Chiles to RB?

Backup Texas QB John Chiles is taking snaps at RB; it's a week-long trend that will continue as top-ranked Texas prepares for No. 11/12 Missouri, according to offensive coordinator Greg Davis.

"We'll continue to do that," Davis said, "but he'll continue to work as a backup quarterback. John spent about 20 minutes last week at each practice with (RB coach) Major (Applewhite)."

Earlier this month, coaches reported that the Q package -- the scheme put John Chiles and starting QB Colt McCoy on the field at the same time -- would factor less into the game plan because it had not been as productive as they had hoped. The approach allowed Chiles to line up in the slot or motion to the backfield. There was also talk, earlier in the month, of Chiles seeing limited time at WR.

It underscores the dilemma of how best to utilize Chiles, considering that McCoy is not only the team's leading rusher (348 yards) but also leads the nation with a 79.4 completion percentage (131-of-165 for 1,557 yards, 17 TDs, 3 INTs). So far, Chiles' inclusion in Texas' committee of running backs appears to have met with his approval.

"I talked to John after our meeting Sunday and he was excited," Davis said. "He wasn't excited because he had two carries for 1 yard."

Chiles has netted 87 yards on 31 carries this season, including a 25-yard TD run against Rice.

In addition, Texas expects to continue to lean heavily on its four-and-five wide receiver sets that proved effective in the team's 45-35 win Saturday against Oklahoma. Texas went with an 11-personnel grouping (one RB, one TE) approximately 18 times during its 70 snaps from scrimmage. The Horns had not gone five-wide since Roy Williams, B.J. Johnson and Sloan Thomas wore the Burnt Orange five years ago.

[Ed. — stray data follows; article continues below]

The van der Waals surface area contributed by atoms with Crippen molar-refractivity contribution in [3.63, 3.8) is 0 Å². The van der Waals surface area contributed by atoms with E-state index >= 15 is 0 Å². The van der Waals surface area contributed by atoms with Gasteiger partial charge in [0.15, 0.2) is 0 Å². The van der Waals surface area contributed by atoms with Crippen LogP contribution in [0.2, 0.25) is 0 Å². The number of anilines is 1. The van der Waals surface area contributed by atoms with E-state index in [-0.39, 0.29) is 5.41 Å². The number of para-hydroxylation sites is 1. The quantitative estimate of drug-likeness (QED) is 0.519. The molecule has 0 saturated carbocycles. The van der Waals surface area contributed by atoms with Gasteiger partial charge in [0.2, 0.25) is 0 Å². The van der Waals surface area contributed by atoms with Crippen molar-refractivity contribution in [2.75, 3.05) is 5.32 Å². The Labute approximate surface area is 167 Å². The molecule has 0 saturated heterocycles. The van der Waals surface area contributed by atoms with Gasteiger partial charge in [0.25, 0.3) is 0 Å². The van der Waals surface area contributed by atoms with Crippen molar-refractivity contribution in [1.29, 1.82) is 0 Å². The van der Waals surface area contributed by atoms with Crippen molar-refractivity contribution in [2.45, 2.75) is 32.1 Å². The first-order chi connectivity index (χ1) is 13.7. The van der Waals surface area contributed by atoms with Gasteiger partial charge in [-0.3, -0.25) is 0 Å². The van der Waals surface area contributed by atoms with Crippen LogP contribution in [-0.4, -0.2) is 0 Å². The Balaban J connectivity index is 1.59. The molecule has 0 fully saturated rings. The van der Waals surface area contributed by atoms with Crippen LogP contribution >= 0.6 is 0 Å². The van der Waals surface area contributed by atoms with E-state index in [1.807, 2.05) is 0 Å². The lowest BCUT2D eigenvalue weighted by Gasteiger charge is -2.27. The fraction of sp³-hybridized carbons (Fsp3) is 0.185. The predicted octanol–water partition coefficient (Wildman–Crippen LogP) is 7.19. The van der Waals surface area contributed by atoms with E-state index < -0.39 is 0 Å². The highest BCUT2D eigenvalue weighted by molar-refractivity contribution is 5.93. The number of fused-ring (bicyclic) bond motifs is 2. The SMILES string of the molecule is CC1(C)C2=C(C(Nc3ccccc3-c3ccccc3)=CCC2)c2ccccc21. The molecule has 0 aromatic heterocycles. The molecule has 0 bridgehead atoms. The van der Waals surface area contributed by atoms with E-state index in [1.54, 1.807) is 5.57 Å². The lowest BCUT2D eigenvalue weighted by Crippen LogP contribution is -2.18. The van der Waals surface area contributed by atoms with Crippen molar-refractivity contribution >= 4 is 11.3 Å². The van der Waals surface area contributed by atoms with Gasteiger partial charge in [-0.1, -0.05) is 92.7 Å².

"We liked it and we're going to keep looking at it," Davis said.

RB Chris Ogbonnaya is well-suited for the four-wide sets. Recruited as a WR, Ogbonnaya has good hands, is adept at blitz pickups and has proven the past two ballgames that he can get the tough rushing yards in the second half. The senior rumbled for 127 yards on 15 carries (8.5 ypc), but it was his fourth-quarter, 62-yard run that all but sealed the deal in Texas' upset. He added 27 yards on four receptions.

Texas "appeared" to have run four-wides at Colorado but -- in fact -- did not, Davis said.

"We went with four receivers," Davis said, "but not four wide."

Oklahoma's base pass defense is to roll a safety to the single-receiver side, but it left either Jordan Shipley or Quan Cosby in man coverage.

"We're definitely going to keep that in our offense," McCoy said. "We played a lot in that (formation) against OU, probably more than we expected. It gives us a chance to get Jordan and Quan deep in the same formation. We can spread the field a little more, but we've got to continue to develop our running game through that."

Texas ran 33 snaps with at least one TE on the field. The group, as a whole, did not grade particularly well the past two ballgames as the Horns continue to adjust to Blaine Irby's season-ending knee injury.

"They played much better," Davis said. "They were fresh."

Horns Digest Top Stories